In the lobby, booths from The Wellness Program gave out free pins, key-chains and flyers. There was another booth for people to sign up for the Look-a-like contest and a best outfit contest. An arcade booth featured a spin-the-wheel game of different 80’s trivia questions; prizes included an Etch-a-Sketch and a light-up board game. It soon became so packed that people were bumping shoulders and scraping past each other to get into the ASPB co-sponsored event. Free glow sticks were quickly snatched by many and placed upon the head, creating an amazing visual of unity seen through neon halos. The abundant amount of camera and video coverage also signaled that this was definitely one of UCR’s biggest highlights of the year.
As he introduced himself, the audience was absolutely ecstatic about his generous amount of energy, his impeccable sense of humor and his sincere humility. His workout routine, which started promptly, was full of flamboyant dance moves and heart-racing cardio; both which the audience eagerly ate up.
He began by telling us his real name, which is Milton Simmons, and that he grew up in New Orleans with two very poor parents and a brother. Both parents were aspiring stars that “didn’t make it,” and Simmons took the opportunity to remind everyone that out of every star, there are a million who don’t make it.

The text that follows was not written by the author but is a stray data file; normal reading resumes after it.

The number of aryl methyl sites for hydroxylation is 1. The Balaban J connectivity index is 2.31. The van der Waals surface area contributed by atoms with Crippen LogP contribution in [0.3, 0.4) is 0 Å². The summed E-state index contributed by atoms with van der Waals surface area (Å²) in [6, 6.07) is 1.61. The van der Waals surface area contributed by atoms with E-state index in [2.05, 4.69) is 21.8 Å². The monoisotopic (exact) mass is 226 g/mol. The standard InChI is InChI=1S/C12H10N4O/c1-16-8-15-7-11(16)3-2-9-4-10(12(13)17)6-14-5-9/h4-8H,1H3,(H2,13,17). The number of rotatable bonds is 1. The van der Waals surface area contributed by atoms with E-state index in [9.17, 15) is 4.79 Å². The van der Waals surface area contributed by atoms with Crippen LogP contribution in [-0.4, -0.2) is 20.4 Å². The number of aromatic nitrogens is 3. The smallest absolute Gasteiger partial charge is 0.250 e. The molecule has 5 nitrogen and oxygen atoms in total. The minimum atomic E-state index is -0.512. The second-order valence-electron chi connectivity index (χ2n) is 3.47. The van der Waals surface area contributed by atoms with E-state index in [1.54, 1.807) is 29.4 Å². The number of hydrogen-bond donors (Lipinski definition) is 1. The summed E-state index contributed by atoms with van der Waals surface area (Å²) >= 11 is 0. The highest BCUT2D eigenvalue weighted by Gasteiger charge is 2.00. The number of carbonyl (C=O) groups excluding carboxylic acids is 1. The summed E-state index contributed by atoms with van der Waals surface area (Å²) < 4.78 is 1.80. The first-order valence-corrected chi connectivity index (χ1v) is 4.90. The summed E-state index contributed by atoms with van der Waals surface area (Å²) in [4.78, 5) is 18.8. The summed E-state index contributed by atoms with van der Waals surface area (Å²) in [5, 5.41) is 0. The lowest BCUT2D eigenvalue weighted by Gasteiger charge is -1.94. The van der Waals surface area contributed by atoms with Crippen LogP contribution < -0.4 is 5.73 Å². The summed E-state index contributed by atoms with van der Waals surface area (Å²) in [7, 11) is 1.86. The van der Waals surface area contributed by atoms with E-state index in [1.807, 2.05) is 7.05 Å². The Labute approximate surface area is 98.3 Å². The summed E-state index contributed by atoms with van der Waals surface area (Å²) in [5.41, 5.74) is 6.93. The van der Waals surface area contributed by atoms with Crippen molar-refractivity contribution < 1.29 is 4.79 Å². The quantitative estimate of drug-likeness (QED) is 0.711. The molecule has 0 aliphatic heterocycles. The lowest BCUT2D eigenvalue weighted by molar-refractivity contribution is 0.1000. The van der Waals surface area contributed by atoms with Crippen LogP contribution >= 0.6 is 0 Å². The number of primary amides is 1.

Even as a young boy, he could not bear to see his parents suffer. At the tender age of eight he began selling pralines and being funny on the street, collecting the cash he had made from the entire day and putting it on his parents’ bed at night. In school Simmons was bullied and rejected, particularly from one boy who would hit him over the head with a bat every day for six years. He developed compulsive eating habits and graduated high school at a staggering two hundred and sixty eight pounds. Eventually Simmons began abusing his body, trying everything from overdosing on laxatives to developing bulimia.
His tragic story reached a climax when he decided to starve himself for two months; the result was a loss of over one hundred pounds that ultimately landed him in the hospital. In tears, Simmons recalled what his nurse had asked him: “Do you want to live, or do you want to die?” He answered, “I want to live.”
Greg Wontorek, a 45 year old staff member at the UCR Transfers & Admissions office who was fully donned in full 80’s gear said, “He is a huge inspiration for everyone. Before Biggest Loser and all those other TV shows, he was the one who would sit next to obese people and cry with them. He was the one who reached out, identified with people, and started a huge movement. Him being here tonight really is a once-in-a-lifetime opportunity.”